Learn how to create your first model and wire up some blocks.
- [Instructor] So, let's create our first Simulink model. I'm going to go here to Sources, and let's scroll down and let's pick our favorite one, sine wave. I'll click and drag it into the workspace here, and we see that Simulink gives us a place where we can edit the amplitude. This is nice, but let's take a closer look by double-clicking on the block. This brings up the block parameters for our sine wave. We'll see here it gives us some nice information, like the output signal is just a basic sine wave, and some other basic information. We can change the sine wave properties here.
We can make the amplitude larger or smaller. It defaults to one. The bias or the DC offset is zero. Frequency's in Radians per second, and the sample time. Let's go ahead and leave it at the default values for now, and let's open up the library browser again, and let's have something that we can see our sine wave with. Let's grab a sink. And the easiest thing to do is grab our scope, so let's put a scope in our workspace here. And if I click on the output arrow here on the side of the sine wave box, I can click and drag it and connect it to the input on the scope.
I don't know about you, but I like all my lines to be straight so I'll just use the arrow keys to move my scope around. Then, I'm going to go ahead and zoom in a bit so we can see this a little bit better. So, if we run our simulation by clicking the green run button up here, Simulink will run the simulation, and we can double-click on our scope to see our sine wave. That's a pretty good-looking sine wave. I'm going to leave our scope down here at the bottom. Let's go ahead and change the frequency here, and we'll see our sine wave change. Change frequency to two Radians for a second, re-run the simulation, double-click on our scope again, and we can see we have a higher frequency sine wave.
This is a pretty simple example. Let's do something more interesting. How about let's add some noise to our sine wave? So, I'm going to open the library back up, and let's go to Sources again, and let's pick some band-limited white noise. I'm going to click and drag that block into our diagram, open up the library again, and we need to add these two together. So, I'm going to type in sum, search for that, and let's drag our addition block in. Now, I'm going to click on this arrow here and delete it, and select the output of our sine wave and click that into our addition box, and grab our noise and connect that to the other input of the addition block.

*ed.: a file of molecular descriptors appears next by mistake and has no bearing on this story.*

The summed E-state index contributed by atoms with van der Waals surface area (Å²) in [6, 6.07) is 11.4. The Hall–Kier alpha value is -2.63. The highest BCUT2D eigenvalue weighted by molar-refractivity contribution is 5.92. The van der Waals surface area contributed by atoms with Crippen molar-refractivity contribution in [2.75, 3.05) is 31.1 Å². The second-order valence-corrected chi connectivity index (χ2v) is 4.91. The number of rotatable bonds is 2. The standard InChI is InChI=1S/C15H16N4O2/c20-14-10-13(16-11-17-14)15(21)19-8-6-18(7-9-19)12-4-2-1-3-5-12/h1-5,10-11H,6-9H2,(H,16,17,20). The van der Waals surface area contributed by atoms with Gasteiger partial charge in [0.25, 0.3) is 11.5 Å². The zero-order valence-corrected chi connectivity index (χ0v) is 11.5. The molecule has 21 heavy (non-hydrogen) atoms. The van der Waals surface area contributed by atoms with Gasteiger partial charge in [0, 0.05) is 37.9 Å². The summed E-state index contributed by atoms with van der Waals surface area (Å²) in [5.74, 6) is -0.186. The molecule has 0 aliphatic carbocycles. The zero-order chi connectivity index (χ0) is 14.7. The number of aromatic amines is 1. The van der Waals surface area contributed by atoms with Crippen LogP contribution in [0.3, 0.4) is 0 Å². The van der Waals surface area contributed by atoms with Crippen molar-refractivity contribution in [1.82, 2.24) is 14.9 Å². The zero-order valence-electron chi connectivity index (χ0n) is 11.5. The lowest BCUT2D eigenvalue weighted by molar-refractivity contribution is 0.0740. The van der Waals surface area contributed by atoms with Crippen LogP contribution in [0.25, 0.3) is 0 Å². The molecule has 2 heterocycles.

Lastly, let's connect up the output of the addition block to the input of our scope. We can see we can set the noise power, the sample time for the noise, and the seed to generate our random number. Let's go ahead and run the simulation, open up our scope, and there we go. We see that we have a sine wave now with a bunch of noise added to it. Let's turn the noise down just a bit. The noise power is currently .1. Let's change that to .01. Let's run our simulation again.
And there we go, our sine wave is a lot more visible now. You can see how this could be very useful for simulating a signal that's in a noisy environment, and perhaps we'd want to do something like design a digital filter to filter our the noise. Simulink is great for these kinds of applications.
- Creating MATLAB variables
- Working with matrix and scalar operations
- Using if statements and loops
- Creating functions
- Importing data
- Building basic plots and 3D plots
- Working with images
- Creating Simulink models